Share via Email Literal and metaphorical Albert Camus during a visit to London.
Buy The Plague at Amazon. Camus showed how all pieties stink, and my teenage heart went molten with admiration.
It upset my presuppositions about empire families. In addition, the current crisis makes me burn to understand more about North Africa and the colonial conflicts that form its long, bitter background Palestine, Suez, Algeria, Lebanon.
But The Plague surprised me. This France, however, stands Albert camus the plague Everywhere, a banal small place where history unfortunately takes a terrible turn. Far from being a study in existential disaffection, as I had so badly misremembered, The Plague is about courage, about engagement, about paltriness and generosity, about small heroism and large cowardice, and about all kinds of profoundly humanist problems, such as love and goodness, happiness and mutual connection.
He etches with his sharp, implacable burin questions that need to be faced now more than ever in the resistance to terrorism. Perhaps even more than when La Peste was published, the novel works with the stuff of fear and shame, with bonds that tie and antagonisms that sever. Though the novel is set in Algeria, there are no Arabs in it.
Nor did the absence of women strike me. In one of the emblematic strands of the novel, the orderly Joseph Grand is looking throughout for the right words to perfect his vision of a woman rider out in the Bois de Boulogne: Alongside the plague-stricken inhabitants, we have to turn inwards and face imprisonment amid harrowing scenes of isolation, disease and death.
The themes of The Plague - terror, poison, cruel and tormented deaths, heroic struggle, acquiescence, alliance - are examined from every angle through various protagonists, from the patient, inarticulate, generous-hearted Joseph Grand, to the brooding, conflicted journalist Jean Tarrou a kind of self-portrait and of course Rieux himself, the indefatigable plague doctor who will turn out to be the narrator.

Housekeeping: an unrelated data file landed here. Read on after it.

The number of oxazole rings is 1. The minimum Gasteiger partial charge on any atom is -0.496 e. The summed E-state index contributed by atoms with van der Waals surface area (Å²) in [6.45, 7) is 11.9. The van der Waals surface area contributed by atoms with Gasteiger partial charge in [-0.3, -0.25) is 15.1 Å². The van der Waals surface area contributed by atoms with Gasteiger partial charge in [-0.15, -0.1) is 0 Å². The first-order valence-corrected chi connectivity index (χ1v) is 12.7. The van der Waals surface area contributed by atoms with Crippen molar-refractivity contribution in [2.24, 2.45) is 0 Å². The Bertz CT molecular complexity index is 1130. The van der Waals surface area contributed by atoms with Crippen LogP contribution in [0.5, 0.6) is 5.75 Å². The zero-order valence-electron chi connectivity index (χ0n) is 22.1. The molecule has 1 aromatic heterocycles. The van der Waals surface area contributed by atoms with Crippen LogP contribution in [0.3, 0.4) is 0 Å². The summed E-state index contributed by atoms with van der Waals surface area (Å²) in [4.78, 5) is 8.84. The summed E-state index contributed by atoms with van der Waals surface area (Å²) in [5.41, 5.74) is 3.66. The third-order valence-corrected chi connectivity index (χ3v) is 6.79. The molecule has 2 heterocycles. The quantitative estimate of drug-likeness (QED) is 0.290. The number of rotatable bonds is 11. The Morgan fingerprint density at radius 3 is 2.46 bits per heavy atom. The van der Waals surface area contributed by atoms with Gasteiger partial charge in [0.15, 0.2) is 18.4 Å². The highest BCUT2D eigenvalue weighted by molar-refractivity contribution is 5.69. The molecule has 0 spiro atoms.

Again and again, Camus invokes some condition of well-being that has been forfeited, because the pestilence has taken hold. What interests me is - being a man. Primo Levi is fingering some similar lesion in the title of his postwar memoir, written almost concurrently with Camus, If This Is a Man.
Humanity is denatured by the war; can its bones be reassembled and animated again, in a form that can be lived with? What does Camus let us take away from The Plague? Misanthropy and pessimism those aspects that gave me such satisfaction 40 years ago glint through the fabric of the novel, but they signal a call to vigilance rather than defeat.
No one is immune from the plague, Camus writes, and he urges: But they are more or less ignorant, and it is that we call vice or virtue; the most incorrigible vice being that of an ignorance which fancies it knows everything and therefore claims for itself the right to kill.
I suppose I was right that Camus vision was bleak, but I was wrong to take comfort from that.A haunting tale of human resilience in the face of unrelieved horror, Camus' novel about a bubonic plague ravaging the people of a North African coastal town is a classic of twentieth-century literature..
Context. Albert Camus was born on November 7, , in Mondovi, Algeria. His father was killed in World War I at the battle of Marne. Although his family was impoverished, Camus . Albert Camus. THE PLAGUE.
TRANSLATED FROM THE FRENCH BY Stuart Gilbert. First published in It is as reasonable to represent one kind of imprisonment by another, as it is to.
The Plague (French: La Peste) is a novel by Albert Camus, published in , that tells the story of a plague sweeping the French Algerian city of Oran. It asks a number of questions relating to the nature of destiny and the human condition.4/5(K).
Set in Algeria, in northern Africa, The Plague is a powerful study of human life and its meaning in the face of a deadly virus that sweeps dispassionately through the city, taking a Reviews: Camus’ story is that of a group of men, defined by their gathering around and against the plague.